Nassau County Executive Thomas R. Suozzi delivered an "emergency budget address" on Feb. 2 to the Nassau County Legislature outlining a plan to close an unexpected budget gap that could be as high as $150 million. Suozzi called on union leaders and both county and state legislators to take immediate action toward mitigating the county's plans to lay off nearly a thousand civil service employees, police officers, corrections officers, and other county employees. Suozzi is asking union leaders to agree to a 7 percent pay cut across the board in order to prevent massive layoffs, drastic cuts in services and the shutdown of county parks and other facilities.
During his address, Nassau County Executive Thomas R. Suozzi stated, "Things are as bad as they can be."
"Things are as bad as they can be," Suozzi said, as he reached out to Washington, Albany and the county's labor unions for help in plugging the huge budget gap they face this year. "There is no question that Nassau County has been severely affected by this national economic crisis, and it would be impossible to overestimate the trouble we face. This year, sales tax revenues are the lowest they have been in 20 years, the state has made huge cuts in our share of aid, and requests for public assistance have increased significantly. We are in the midst of the 'perfect storm' of economic turmoil and I'm asking each and every county employee to help us to avoid taking drastic action."
Suozzi pointed to a national economy in crisis and said "Nassau County's budget took a body blow; a stake to the heart," because of the stock market crash, national credit crisis and interest rates.
"We've seen the largest drop in consumer spending since World War II. Housing starts have sunk to their lowest level in history and on Friday, we learned that the national economy shrank to another historic low," said Suozzi.
"It was a loss of over $40 million in sales tax revenue that really wreaked havoc on the county budget. For the first time in almost 20 years, 2008 year-over-year sales tax growth will be in negative numbers," explained Suozzi as he noted that more of the county budget is funded by sales tax than the property taxes residents pay.
"I do not want to lay off workers in the middle of a recession; I do not like the idea of closing senior centers and parks, or imposing a tax on home heating oil. But this is the reality that we face if we don't get the help we need from Nassau County's employee unions."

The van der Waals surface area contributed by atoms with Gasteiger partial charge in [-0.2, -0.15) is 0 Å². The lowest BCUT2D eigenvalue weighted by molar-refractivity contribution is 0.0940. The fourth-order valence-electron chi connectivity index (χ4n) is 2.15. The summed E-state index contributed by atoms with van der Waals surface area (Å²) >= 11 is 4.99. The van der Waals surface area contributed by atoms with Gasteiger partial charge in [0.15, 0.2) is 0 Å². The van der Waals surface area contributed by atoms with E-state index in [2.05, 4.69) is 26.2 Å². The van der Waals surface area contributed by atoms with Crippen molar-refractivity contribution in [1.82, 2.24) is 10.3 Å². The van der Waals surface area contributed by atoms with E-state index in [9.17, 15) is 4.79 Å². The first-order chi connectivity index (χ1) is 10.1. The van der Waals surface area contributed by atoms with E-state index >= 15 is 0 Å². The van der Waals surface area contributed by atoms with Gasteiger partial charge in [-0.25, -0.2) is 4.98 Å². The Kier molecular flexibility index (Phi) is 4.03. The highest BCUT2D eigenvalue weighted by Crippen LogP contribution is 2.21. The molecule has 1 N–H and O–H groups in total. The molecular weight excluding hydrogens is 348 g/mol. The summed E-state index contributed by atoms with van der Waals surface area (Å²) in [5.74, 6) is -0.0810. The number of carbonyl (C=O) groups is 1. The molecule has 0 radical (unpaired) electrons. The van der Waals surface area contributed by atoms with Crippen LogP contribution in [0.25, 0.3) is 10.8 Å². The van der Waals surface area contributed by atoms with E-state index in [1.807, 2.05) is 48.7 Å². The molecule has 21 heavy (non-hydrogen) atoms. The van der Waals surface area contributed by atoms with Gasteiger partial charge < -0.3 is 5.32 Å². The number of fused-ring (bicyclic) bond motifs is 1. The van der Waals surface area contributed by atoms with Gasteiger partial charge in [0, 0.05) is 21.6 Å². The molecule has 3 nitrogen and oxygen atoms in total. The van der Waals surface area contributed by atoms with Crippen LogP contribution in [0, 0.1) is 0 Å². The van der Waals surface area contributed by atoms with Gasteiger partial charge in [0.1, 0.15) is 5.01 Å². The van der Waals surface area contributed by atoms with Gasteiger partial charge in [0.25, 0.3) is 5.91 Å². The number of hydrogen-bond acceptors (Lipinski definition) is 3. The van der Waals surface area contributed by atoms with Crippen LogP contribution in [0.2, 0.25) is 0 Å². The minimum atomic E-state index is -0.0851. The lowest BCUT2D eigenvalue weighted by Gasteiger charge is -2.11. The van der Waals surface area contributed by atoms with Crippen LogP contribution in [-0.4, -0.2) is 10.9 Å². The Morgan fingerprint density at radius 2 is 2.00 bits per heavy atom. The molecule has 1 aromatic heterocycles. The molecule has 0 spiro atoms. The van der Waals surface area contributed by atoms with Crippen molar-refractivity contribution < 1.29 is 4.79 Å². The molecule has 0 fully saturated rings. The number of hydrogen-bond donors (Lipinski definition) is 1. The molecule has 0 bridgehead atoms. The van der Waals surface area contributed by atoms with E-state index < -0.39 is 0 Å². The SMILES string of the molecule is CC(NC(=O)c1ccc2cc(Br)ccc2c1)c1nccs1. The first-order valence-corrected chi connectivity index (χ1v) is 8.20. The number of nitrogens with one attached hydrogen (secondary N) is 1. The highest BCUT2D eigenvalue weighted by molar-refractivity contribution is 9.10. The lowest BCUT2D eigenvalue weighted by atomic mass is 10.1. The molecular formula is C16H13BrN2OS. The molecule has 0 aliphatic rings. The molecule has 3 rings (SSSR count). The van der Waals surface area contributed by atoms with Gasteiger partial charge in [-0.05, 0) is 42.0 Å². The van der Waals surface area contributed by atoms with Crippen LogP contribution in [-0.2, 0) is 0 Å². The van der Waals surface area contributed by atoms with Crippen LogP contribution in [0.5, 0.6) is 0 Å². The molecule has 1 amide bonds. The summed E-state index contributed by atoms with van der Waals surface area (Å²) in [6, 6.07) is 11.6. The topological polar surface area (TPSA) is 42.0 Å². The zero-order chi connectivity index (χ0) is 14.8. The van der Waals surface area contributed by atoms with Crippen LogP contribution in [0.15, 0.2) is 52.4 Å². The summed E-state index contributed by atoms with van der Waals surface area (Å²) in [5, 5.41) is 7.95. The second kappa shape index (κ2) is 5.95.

According to the plan that Suozzi announced, 320 civil service employees, 250 police officers, 100 corrections officers and hundreds of other union and non-union employees will be terminated beginning April 1.
In addition to layoffs and a countywide salary reduction, Suozzi's deficit mitigation plan requires an increase in federal Medicaid assistance and millions of dollars in state legislative items through a tax on cigarette purchases, revenue from red light cameras, and an increase in surcharge on traffic and other vehicular violations.
A home heating fuel tax and $12 million in program cuts will have to be imposed if the state does not authorize the county to install red light cameras, increase fees on traffic tickets and impose a tax on cigarettes, Suozzi said.
Nassau County Legislator and Budget Review Chairman Judy Jacobs echoes Suozzi's sentiments that the situation is severe. "Current economic woes have resulted in a negative impact on Nassau's sales tax revenue. The concern is that the revenue loss has already created a very large hole in the budget and the projected problem for 2009 is a gap of $150 million dollars," she said. "This creates the need for everyone to work together, for sacrifices to be made, and to realize that failure and defeat is not an option. The people of Nassau County depend on us to make the difficult decisions and those decisions will be made with extensive thought and awareness of their effect on the residents of the county. Tough times usually inspire people to work together to find solutions. We have to respond responsibly to the economic reality of the times. Together, we know that even under crisis, we can scale what appear to be insurmountable obstacles."
Presiding Officer Diane Yatauro said that the damage needs to be repaired. "The County Executive has delivered unpleasant news. The worldwide economic crisis continues to have a devastating impact on our state and on our county," she said. "There are some serious issues the legislature will be considering over the next several weeks. We will be balancing deeper budget cuts against a possible reduction of county services, and potential layoffs. No one, let me repeat, no one in government enjoys the prospect of laying off people or cutting programs, but our financial condition is grim and we must take responsible steps to avoid further deterioration. We will be reviewing the County Executive's message carefully and we will work towards a viable solution."
Denise Nash contributed to this story.